Ally McCoist could be forgiven for remaining a sceptic of Charles Green. It is, after all, barely 18 months since Craig Whyte arrived at Ibrox promising the world yet only delivered a hell from which Rangers, and McCoist, are still recovering.
After just a few weeks of the Green era, the Rangers manager announced his public backing to the Yorkshireman, effectively giving supporters the go-ahead to purchase season tickets and hand over their money to an individual few knew much about. It was a bold statement and a call that could not afford to be wrong.
Green has certainly won over a discerning fanbase but McCoist remains the most important man he has to convince. He stated that even Princess Diana or Mother Teresa would be treated with a wariness upon their arrival at the club following the most tumultuous period in their 140-year-history, with Green going on the charm offensive in recent weeks to win over the remaining doubters. Admiration for the new regime has steadily grown from out with the club but while supporters can decide on Green on a whim, McCoist's opinions must have a deeper foundation.
"We have to trust each other," McCoist said. "By that, I don't mean 'no, I don't trust him'. The last experience of the last year has not been good. I went on record as saying that it didn't matter who came into our club, in terms of who bought it over and became chief executive, they would have to earn the trust of everybody. Not just me, the supporters, the staff, everybody. Charles, in my opinion, is well on his way to doing that. I don't think for a minute he will trust me 100% at this moment in time. Trust has to be earned, it is the same as respect. You don't give someone trust, you don't give someone respect. You earn it. That is where we all are at the moment. I would have to say, I am very, very much encouraged by where we are at the moment. We have miles to go. We are in a far better place."
As more details of the Whyte reign emerge, everyone connected with Rangers retains a right to be wary where Green is concerned. The opening months of his stewardship have been positive, with fans taking his bullish, no nonsense approach to heart as he has defended the club with vigour and spoken passionately about the future. Green has not been shy in making his feelings known since his arrival in Scottish football and while McCoist has met the full force of his Yorkshire grit face on, he is confident the pair's relationship can flourish.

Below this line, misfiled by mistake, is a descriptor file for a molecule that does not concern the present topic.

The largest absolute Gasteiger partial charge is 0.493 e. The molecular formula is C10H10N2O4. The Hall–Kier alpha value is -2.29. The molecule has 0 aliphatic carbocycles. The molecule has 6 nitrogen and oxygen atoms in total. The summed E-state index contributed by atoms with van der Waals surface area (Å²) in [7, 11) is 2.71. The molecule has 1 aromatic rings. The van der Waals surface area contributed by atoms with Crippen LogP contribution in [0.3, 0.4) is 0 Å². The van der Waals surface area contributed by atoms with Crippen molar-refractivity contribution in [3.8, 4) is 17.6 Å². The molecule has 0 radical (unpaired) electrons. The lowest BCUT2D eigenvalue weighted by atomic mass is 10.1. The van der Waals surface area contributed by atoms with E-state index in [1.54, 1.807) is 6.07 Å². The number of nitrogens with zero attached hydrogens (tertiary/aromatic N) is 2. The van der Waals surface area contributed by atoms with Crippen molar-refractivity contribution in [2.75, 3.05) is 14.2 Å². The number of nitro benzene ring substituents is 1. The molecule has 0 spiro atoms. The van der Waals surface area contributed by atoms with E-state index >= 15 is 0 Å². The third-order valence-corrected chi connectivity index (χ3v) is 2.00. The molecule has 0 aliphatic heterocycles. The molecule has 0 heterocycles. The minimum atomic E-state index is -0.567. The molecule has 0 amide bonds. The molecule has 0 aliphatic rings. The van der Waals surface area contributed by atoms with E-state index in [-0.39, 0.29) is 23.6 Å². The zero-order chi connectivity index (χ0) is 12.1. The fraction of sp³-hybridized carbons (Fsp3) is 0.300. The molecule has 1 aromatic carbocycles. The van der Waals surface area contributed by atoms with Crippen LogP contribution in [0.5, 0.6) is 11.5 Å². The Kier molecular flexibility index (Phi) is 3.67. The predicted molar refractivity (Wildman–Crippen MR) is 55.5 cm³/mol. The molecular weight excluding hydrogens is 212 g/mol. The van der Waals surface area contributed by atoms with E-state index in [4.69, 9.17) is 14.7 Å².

"In my opinion, the most important relationship at any football club is manager and chief executive, it has to be," he said. "It is safe to say that him and I won't agree on everything, there is no doubt we won't agree on everything. He is probably as forthright and demanding and in your face as anybody. But, I have to tell you, I don't mind that. I spent the majority of my time here fighting with team-mates, but we all wanted to get to the same end. I am not saying that we fight all the time, far from it. It is still the early stages of the club's transformation. I think we have a very healthy working relationship. He phones me up, we have a cup of tea and we talk. He is really forthright. He knows what he wants for the club. If that means me getting one or two players less in the transfer window than I wanted then that's the case."
It is not just in the boardrooms where disagreements have taken place at Ibrox this season, with tempers flaring on the pitch and behind closed doors between several members of McCoist's squad. The results of the latest confrontation, during last weekend's victory over Queen's Park, have yet to be seen, with a trip to Broadwood tomorrow the next chance for Rangers to prove that the wrongs have been righted and the ills of a frustrating season thus far cured.
"Just because people fall out and have a barney doesn't necessarily mean they care," McCoist said. "There's been a few things said and that's fine. But anyone can talk and argue. We'll find out on Sunday."
While McCoist has spent the last few days preparing his players for the Irn-Bru Third Division fixture with Clyde, his Glasgow neighbours have been to the Camp Nou and back as Celtic have starred in European action. With Neil Lennon's side top of the Scottish Premier League and impressing on the continent, the gulf in on-field fortunes between the Old Firm clubs has grown significantly. The lure of Champions League football remains strong, however, with McCoist eager to once again dine at Europe's top table.
"It's got to be something to aim for," he said. "It isn't a million miles away but it is a good bit in the distance. We have a wee while to reach it. I watched the Champions League on Tuesday and Wednesday and the Europa League on Thursday and that's where we want to get to again. But we have to earn the right to get back there and it isn't going to be overnight. But it's a target for us and we can see it."
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